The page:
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Discussion Starter #1
I've got a 2018 Eclipse Cross (ES, 2wd). Its just over 2 yrs old now and been running great.

Then the unthinkable: FLOOD

Just moved into a new house, but was not told the street floods if it rains hard for an hour. One day my neighbor calls me at 8am. "Dude, get out and move your car NOW!". I waded through knee deep water and cringed as I opened the door and saw the gallons pouring in. Took me all day to get it close to dry and two weeks to get it completely.

A short time later I had some warning lights come on my dash: Airbags, ABS & DCS

Took it to the dealer, hoping to get it taken care of, as it's still under warranty. The first time I took it in, the warning lights had gone off on their own and there was no history of any prob, so they sent me home. But then it became more persistent, so I took it in and left it at the dealer for a week. They felt the floor damp and found corrosion on the circuit board of the PCM (onboard computer), and informed me that water damage voided the warranty, but they can replace it for approx $1,200.

Didn't have the cash to fix it. Still don't. Been driving for 6 months now without a real prob, besides no airbags, no ABS or traction stabilization.

I'm a PC technician and thought about taking out the computer and cleaning off the circuit board. Any reason I shouldn't?

Any other ideas that can help?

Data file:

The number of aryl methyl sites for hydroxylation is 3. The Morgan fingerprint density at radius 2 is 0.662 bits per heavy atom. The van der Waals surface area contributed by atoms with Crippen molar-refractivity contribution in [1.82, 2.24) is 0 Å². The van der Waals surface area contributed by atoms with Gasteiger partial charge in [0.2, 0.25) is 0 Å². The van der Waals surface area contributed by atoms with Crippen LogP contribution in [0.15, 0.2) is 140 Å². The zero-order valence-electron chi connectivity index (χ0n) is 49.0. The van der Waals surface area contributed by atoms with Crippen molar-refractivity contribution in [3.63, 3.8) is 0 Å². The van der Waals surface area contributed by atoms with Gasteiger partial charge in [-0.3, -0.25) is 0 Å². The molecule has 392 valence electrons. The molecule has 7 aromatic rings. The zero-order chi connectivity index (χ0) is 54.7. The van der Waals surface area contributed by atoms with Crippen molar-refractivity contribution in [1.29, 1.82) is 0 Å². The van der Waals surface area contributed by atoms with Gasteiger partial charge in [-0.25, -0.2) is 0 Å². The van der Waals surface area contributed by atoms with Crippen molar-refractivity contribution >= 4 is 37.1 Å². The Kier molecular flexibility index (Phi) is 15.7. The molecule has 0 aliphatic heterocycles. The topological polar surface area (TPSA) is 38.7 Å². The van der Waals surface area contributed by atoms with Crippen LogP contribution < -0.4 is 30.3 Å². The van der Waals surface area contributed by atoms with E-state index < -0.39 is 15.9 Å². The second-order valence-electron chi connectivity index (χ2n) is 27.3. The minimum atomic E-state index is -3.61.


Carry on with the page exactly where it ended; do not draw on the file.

Thanks very much!
 

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I would.. Get a can of Deox circuit board cleaner and spray it down tooth brush it all over and hair dryer it if that doesn't work then i say it's toast.
 

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Discussion Starter #3
That’s the plan.

just trying to figure out where exactly the ECU is and how to access it.
 

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Before you go to that extreme did you pull up the carpeting under where the "dead pedal" is and check the electrical connections that are below the carpet in that area? If they got wet and then corroded it will give you those errors. ETACS is under the front dash so the water didn't get that high. I'd make darn sure all of those wiring connectors were corrosion free and good electrical continuity before ripping apart ECU boxes.
 

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Even though the water may not have reached the ETACS ECU the high humidity levels in the cabin would have caused condensation on the contacts that would lead to some level of corrosion on those contacts and any other electrical connection in the cabin, as you noted, even without submersion. For my money the best option would be to replace the affected ECU to ensure no issues in the future. As I noted in his other thread on the subject a salvage yard replacement may be cheaper but he will still be up for the cost to reset the ECU and program VIN and key codes into the replacement ECU in any case.

Personally my first port of call would have been my auto insurer to see whether the inundation was covered under my policy and let them handle the replacement.
 
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